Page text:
It's not unusual for families to have hand-me-down cars but as expected from Canberra's best known rally family, the shared car is a long way from your standard Toyota Corolla.
Now the all-wheel drive Corolla hatchback in which Neal Bates won his final national rally title way back in 2008 and has covered thousands of hard rally kilometres since then in the hands of both his talented sons, is being dusted off and handed on to a fourth driver.
This time around the driver is the quick and trusted Ben Barker, an earthmoving contractor from the NSW South Coast who could hardly believe his luck when four-time champion Neal Bates asked him to join the Canberra team for the upcoming world rally championship event in Coffs Harbour next weekend.
"Neal and I have known each other for a long time and right out of the blue, he just asked me what I was doing that [Rally Australia] weekend," Barker said.
"I feel quite honoured he asked me so I guess he doesn't hold it against me that I beat him at [the NSW state round in] Bega back in June!"
The Bates family Corolla, which already has Barker's name on its window ready for Coffs Harbour, was built at the Hume workshop to suit international Super 2000 regulations of 12 years ago.
Unlike the latest, hugely sophisticated Toyota Yaris AP4 rally cars of today, it doesn't have a turbocharger to boost the engine output. Instead, it's a normally aspirated 2-litre car with all-wheel drive.
Both Neal's sons, Harry, 24, and Lewis, 22, have pounded and thrashed the old Corolla on gravel rounds all around the country during their motorsport "apprenticeships", but it doesn't appear any the worst for the distance covered.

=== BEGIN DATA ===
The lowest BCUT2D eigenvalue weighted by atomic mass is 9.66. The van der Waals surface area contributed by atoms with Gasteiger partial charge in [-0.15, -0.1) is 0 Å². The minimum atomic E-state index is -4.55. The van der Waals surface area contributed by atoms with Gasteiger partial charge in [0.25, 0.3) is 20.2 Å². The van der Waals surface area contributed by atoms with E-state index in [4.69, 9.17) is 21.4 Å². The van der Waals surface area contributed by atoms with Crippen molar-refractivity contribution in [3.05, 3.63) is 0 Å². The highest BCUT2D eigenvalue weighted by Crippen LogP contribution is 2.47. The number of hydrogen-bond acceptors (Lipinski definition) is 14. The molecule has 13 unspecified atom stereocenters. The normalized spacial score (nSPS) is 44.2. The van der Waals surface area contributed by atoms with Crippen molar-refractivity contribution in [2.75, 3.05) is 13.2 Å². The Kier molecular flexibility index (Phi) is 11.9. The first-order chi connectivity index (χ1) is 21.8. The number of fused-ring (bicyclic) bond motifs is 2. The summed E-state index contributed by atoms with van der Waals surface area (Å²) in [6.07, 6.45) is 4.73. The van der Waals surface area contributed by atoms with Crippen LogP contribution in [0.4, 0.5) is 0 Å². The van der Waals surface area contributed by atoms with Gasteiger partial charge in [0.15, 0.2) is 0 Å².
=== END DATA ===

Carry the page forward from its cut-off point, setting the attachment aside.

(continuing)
MORE CANBERRA SPORT
"And I'm the only one who has crashed it," Harry, Australia's newest national rally champion, admitted.
Suffice to say, it was a very big crash. Harry Bates speared into some large pine trees at the South Australian round in September 2016, leaving the road at 160km/h in top gear and peeling off the entire front side of the Corolla. The sudden impact with the trees was measured at 15G.
"It was a fast left hand bend that I thought I could take flat out. Well, I did take it flat out but the car didn't come out the other side," Harry Bates said.
But in a testament to how strong the little car is, the team took it on a tilt-tray back to the service park, worked feverishly until 3am to repair it, then Harry Bates climbed back in to finish in third place in the next day's competition.
For the biggest event on Australia's rally calendar in Coffs Harbour, the old car's role will be a modest one: to ensure Toyota collects enough points to win the 2019 manufacturers' trophy.
Although Harry Bates, in a turbocharged Yaris, can't be beaten for the 2019 driver's title after winning every championship round this year, his brother Lewis is locked in a tie for second place with Subaru factory driver Molly Taylor, with only the Coffs Harbour round remaining.
So Barker's role in the third car is that of providing title-winning "insurance" for Toyota.
Neal Bates insists that no driving orders have been issued except "I've asked Ben [Barker] not to take risks where he doesn't need to, like over jumps where you don't make up any time but you can damage the car".
"But on the fast, open stuff I've told him to just go for it and have fun."